Molecular research improves worldwide feline health
Tests used to detect a range of infectious and genetic diseases in cats have informed diagnosis, treatment and breeding programmes.
Cats are prone to a number of specific infections and diseases – including feline herpesvirus, feline immunodeficiency virus and polycystic kidney disease (PKD) – many of which can be ultimately fatal if not treated properly.
Quick and definitive diagnosis of an infection or disease ensures the individual cat gets the right treatment, but it also triggers management actions that can help reduce the prevalence of the disease. Infectious cats, for example, may be kept indoors to prevent spread of the disease, while inherited diseases can be selectively bred out of populations.
Over the last decade, Dr Chris Helps, Senior Research Fellow and Head of the Molecular Diagnostic Unit and Dr Séverine Tasker, Reader in Feline Medicine, have developed a series of molecular tests that are used to detect infectious agents and genetic diseases.
The tests, known as polymerase chain reaction (PCR) assays and quantitative PCR assays (qPCR), are used to detect and quantify target DNA sequences – either in the cat or an infecting agent, such as a virus.
To date, the team has developed 12 tests that are used to investigate a range of important feline infectious diseases and 10 tests for detecting a range of genetic diseases.
These were the first tests of their kind to be developed and made commercially available in the UK and since they were introduced in 2002, the Bristol team has performed more than 53,000 tests on 40,000 cats. This has generated over £1.7 million income for LVS (a wholly owned subsidiary of the University of Bristol), which continues to support the development of new infectious and genetic disease PCR assays.
Cat breeders across Europe have submitted samples to Bristol for genetic screening.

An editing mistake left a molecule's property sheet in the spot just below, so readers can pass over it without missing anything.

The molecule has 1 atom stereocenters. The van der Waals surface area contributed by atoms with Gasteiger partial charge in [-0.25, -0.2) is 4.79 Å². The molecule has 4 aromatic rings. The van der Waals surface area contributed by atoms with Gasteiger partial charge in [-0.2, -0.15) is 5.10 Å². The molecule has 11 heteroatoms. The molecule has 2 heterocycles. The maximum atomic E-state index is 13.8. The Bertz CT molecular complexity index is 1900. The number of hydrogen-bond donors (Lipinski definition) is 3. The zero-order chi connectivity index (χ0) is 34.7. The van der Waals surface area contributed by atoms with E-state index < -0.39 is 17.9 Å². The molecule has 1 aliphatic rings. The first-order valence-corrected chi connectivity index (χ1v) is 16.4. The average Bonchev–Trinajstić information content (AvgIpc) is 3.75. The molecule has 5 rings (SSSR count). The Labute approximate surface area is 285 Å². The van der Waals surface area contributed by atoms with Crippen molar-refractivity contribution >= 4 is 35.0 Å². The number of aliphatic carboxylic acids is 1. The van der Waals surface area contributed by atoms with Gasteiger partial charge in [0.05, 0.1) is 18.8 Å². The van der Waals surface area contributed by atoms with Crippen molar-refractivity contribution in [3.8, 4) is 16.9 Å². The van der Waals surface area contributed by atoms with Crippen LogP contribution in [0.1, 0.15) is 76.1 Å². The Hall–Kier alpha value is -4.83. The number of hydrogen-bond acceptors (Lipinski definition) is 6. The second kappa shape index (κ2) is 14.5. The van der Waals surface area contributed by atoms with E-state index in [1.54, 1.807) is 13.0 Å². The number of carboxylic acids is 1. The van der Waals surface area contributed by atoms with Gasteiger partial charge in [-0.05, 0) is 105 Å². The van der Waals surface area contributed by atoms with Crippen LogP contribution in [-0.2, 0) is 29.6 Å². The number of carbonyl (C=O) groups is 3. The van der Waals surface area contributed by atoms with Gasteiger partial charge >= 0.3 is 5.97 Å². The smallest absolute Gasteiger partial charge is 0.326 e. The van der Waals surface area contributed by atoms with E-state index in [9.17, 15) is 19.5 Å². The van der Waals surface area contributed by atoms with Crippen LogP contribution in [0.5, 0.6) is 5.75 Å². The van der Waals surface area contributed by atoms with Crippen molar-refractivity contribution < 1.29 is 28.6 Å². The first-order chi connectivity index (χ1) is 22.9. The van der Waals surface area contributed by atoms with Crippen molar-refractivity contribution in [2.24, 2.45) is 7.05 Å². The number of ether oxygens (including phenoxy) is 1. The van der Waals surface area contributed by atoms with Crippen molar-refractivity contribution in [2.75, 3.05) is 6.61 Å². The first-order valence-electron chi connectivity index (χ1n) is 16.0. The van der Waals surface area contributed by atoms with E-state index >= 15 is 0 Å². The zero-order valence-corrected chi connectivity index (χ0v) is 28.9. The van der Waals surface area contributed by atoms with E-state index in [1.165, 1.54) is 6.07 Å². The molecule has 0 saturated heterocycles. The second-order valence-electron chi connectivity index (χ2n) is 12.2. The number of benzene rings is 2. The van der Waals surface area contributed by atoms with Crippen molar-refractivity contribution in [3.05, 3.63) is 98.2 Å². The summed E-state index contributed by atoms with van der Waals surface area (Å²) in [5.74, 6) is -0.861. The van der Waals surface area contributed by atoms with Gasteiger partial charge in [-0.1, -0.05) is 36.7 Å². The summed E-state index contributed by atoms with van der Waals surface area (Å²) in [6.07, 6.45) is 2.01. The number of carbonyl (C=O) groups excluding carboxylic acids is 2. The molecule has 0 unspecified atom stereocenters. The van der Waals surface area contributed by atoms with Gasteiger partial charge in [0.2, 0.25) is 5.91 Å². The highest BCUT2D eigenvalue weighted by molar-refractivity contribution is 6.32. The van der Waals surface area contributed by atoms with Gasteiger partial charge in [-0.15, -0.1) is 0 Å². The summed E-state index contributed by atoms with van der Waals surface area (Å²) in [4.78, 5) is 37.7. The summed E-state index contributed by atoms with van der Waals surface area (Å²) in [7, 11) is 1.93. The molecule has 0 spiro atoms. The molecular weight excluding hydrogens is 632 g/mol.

Breeding out inherited diseases
The results have been used in selective breeding programmes to “breed-out” inherited diseases. In the eight years that Bristol has been running the tests, there has been a 90 per cent reduction in the number of cats testing positive for the PKD mutation.
This is ultimately saving future generations of cats from the fate of this kidney disease as well as cat owners from the associated expenses and heartache.
The number of veterinary services using these diagnostic assays has increased with each passing year.
Worldwide Guidelines, which direct vets in the therapies and management actions to take based on qPCR results, have now been established and include the research conducted at Bristol.
International laboratories are now offering infectious disease testing
The benefit of this research has reached well beyond the UK.
The Bristol team have shared reagents derived from the PCR assay development and as a result other international laboratories are now offering infectious disease testing by PCR assays. Some of the countries include Iran, Israel, New Zealand, Portugal, Sweden, Thailand, Turkey, Indonesia, France, Australia, The West Indies, and USA, enabling cats worldwide to be tested for infectious agents.
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